“Do you ever find yourself alone in a crowd of people?” Barbara Santiago writes in her book “My A.S.D: My Autism Sentiment Diary.” If your answer is yes, know that you are not alone here!
Inclusion is defined as the practice of providing equal access to opportunities and resources for people who might otherwise be excluded or marginalized, such as those who have physical or mental disabilities and members of other minority groups. Inclusion is only effective if it includes the voices of those who are being marginalized.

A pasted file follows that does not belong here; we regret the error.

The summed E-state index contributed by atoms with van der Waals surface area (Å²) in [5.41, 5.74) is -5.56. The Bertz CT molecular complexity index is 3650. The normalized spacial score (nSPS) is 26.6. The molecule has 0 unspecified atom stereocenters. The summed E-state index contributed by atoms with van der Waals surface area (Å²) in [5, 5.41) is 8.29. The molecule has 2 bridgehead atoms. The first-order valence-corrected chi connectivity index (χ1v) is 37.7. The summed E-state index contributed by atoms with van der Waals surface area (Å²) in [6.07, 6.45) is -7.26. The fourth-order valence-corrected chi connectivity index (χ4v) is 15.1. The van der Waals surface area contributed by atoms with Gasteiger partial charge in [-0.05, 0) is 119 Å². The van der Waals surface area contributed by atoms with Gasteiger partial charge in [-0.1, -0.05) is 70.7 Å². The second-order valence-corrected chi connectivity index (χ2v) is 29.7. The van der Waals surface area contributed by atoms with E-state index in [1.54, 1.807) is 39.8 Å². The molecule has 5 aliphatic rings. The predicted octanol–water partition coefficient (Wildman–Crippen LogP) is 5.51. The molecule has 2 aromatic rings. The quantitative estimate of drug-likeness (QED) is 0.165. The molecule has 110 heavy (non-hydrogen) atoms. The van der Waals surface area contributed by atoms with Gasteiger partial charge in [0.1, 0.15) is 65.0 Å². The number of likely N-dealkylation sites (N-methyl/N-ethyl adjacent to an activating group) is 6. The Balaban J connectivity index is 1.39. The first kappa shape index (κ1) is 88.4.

Santiago’s story, like many others, shares her obstacles in isolation of parenting three children with special needs in her Michigan community. The unwelcoming feeling around family and friends and the struggle to balance it all. Santiago states that resources in her low-income community are slim to none. To participate in crucial therapies, such as ABA and other sensory friendly opportunities, she usually has to travel outside of her community. In most communities like Barbara’s, Hispanic and African American children are 1.1x less likely to be accurately diagnosed than their counterparts according to the Centers for Disease Control (Full Article), which in turn these children are also less likely to receive early intervention services. Barbara says, “I know I am only a fraction of the world’s population. But if you have a story, whether big or small, share it. Let the world know that we are not alone in a world full of amazing people with autism. Together it will become OUR autism sentiment diary.”
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